the data preprocessor is configured to process the data from the multi-channel data transmission channels, into data frames, and then transmit the data frames to the high speed data transmission channel and
the real-time reconstruction systems and main control computer.
7. A stationary real-time CT imaging system, including a bed control unit, a CT host and interface unit, a power control unit, a main processor, and a scan host, wherein:
the scan host includes a multi-focus annular scanning x-ray sources and an annular photon-counting detector;
the multi-focus annular x-ray sources includes a plurality of scanning x-ray sources closely arrayed in a ring, and the annular photon-counting detector includes a plurality of photon-counting detector modules closely arrayed in a ring;
each scanning x-ray source sequentially emits fan beam ray x-rays directing to a corresponding photon counting detector module, the x-rays having penetrated through an object, the photon counting detector modules work in overlap mode and send corresponding exposure information, via the scan host and the main processor, to the CT host and interface unit, the CT host and interface unit completes reconstruction and visual reproduction of an image in real time,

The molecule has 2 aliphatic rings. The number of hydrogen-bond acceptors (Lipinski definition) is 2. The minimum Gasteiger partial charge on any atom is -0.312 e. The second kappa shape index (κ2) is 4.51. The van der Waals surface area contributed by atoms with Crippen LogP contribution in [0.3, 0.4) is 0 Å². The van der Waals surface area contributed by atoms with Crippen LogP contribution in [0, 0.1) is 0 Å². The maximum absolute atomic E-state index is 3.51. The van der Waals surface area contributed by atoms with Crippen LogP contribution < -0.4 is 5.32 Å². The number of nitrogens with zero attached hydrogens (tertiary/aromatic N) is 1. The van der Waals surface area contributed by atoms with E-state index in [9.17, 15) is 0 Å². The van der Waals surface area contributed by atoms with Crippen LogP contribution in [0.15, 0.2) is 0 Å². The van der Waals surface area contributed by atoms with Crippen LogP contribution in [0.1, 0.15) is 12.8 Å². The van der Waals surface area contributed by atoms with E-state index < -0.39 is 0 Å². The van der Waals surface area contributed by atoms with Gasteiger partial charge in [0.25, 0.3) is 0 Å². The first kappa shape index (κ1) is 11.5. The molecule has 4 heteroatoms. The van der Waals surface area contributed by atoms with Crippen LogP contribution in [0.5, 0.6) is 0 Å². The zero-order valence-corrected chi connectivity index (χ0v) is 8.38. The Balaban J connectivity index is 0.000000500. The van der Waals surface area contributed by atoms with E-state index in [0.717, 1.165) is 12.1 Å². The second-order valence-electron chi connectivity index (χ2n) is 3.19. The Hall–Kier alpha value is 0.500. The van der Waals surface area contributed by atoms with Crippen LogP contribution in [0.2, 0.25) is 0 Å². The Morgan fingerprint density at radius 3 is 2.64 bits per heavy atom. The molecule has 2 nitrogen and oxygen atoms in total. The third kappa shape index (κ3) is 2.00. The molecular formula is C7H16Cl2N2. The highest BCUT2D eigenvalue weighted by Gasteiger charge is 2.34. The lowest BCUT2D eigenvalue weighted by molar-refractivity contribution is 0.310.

wherein the pencil beam x-ray exposes on an area at each moment while only pixels of the photon counting detector in the area are ready to acquire the exposure information and pixels of the photon counting detectors not in the area do not work.
8. The stationary real-time CT imaging system according to claim 7 wherein:
the multi-focus annular x-ray source is configured to evenly rotates an angle which is acquired by dividing 360° by a number of the focuses of the multi-focus annular x-ray source, and to emit the pencil beam x-rays in several times during the period that the multi-focus annular x-ray sources rotates by the angle.